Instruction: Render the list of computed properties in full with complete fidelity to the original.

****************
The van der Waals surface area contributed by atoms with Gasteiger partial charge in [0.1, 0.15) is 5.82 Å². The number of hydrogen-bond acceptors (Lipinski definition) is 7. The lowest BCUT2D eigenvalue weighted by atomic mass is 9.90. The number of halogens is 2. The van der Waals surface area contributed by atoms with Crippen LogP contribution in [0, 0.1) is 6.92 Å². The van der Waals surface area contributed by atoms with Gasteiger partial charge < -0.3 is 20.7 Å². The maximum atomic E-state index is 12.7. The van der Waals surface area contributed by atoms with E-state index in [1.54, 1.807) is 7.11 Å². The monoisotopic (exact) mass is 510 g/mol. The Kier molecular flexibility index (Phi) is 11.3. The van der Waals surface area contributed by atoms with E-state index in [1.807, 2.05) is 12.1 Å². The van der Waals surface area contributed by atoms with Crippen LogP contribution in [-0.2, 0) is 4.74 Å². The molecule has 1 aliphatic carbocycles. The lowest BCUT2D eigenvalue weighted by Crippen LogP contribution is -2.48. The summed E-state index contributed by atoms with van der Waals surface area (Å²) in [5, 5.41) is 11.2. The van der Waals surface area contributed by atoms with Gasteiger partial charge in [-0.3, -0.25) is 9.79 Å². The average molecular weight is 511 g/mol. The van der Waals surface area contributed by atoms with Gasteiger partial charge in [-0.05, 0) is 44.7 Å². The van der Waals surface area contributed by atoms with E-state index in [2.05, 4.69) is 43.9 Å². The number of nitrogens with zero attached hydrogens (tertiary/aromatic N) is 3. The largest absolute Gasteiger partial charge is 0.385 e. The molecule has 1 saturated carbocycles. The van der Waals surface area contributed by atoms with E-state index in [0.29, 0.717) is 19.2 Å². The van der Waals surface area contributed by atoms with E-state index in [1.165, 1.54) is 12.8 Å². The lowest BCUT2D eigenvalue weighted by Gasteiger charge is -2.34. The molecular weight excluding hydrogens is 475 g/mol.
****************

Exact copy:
The van der Waals surface area contributed by atoms with Gasteiger partial charge in [0.1, 0.15) is 5.82 Å². The number of hydrogen-bond acceptors (Lipinski definition) is 7. The lowest BCUT2D eigenvalue weighted by atomic mass is 9.90. The number of halogens is 2. The van der Waals surface area contributed by atoms with Crippen LogP contribution in [0, 0.1) is 6.92 Å². The van der Waals surface area contributed by atoms with Gasteiger partial charge < -0.3 is 20.7 Å². The maximum atomic E-state index is 12.7. The van der Waals surface area contributed by atoms with E-state index in [1.54, 1.807) is 7.11 Å². The monoisotopic (exact) mass is 510 g/mol. The Kier molecular flexibility index (Phi) is 11.3. The van der Waals surface area contributed by atoms with E-state index in [1.807, 2.05) is 12.1 Å². The van der Waals surface area contributed by atoms with Crippen LogP contribution in [-0.2, 0) is 4.74 Å². The molecule has 1 aliphatic carbocycles. The lowest BCUT2D eigenvalue weighted by Crippen LogP contribution is -2.48. The summed E-state index contributed by atoms with van der Waals surface area (Å²) in [5, 5.41) is 11.2. The van der Waals surface area contributed by atoms with Gasteiger partial charge in [-0.3, -0.25) is 9.79 Å². The average molecular weight is 511 g/mol. The van der Waals surface area contributed by atoms with Gasteiger partial charge in [-0.05, 0) is 44.7 Å². The van der Waals surface area contributed by atoms with E-state index in [2.05, 4.69) is 43.9 Å². The number of nitrogens with zero attached hydrogens (tertiary/aromatic N) is 3. The largest absolute Gasteiger partial charge is 0.385 e. The molecule has 1 saturated carbocycles. The van der Waals surface area contributed by atoms with E-state index in [0.29, 0.717) is 19.2 Å². The van der Waals surface area contributed by atoms with E-state index in [1.165, 1.54) is 12.8 Å². The lowest BCUT2D eigenvalue weighted by Gasteiger charge is -2.34. The molecular weight excluding hydrogens is 475 g/mol.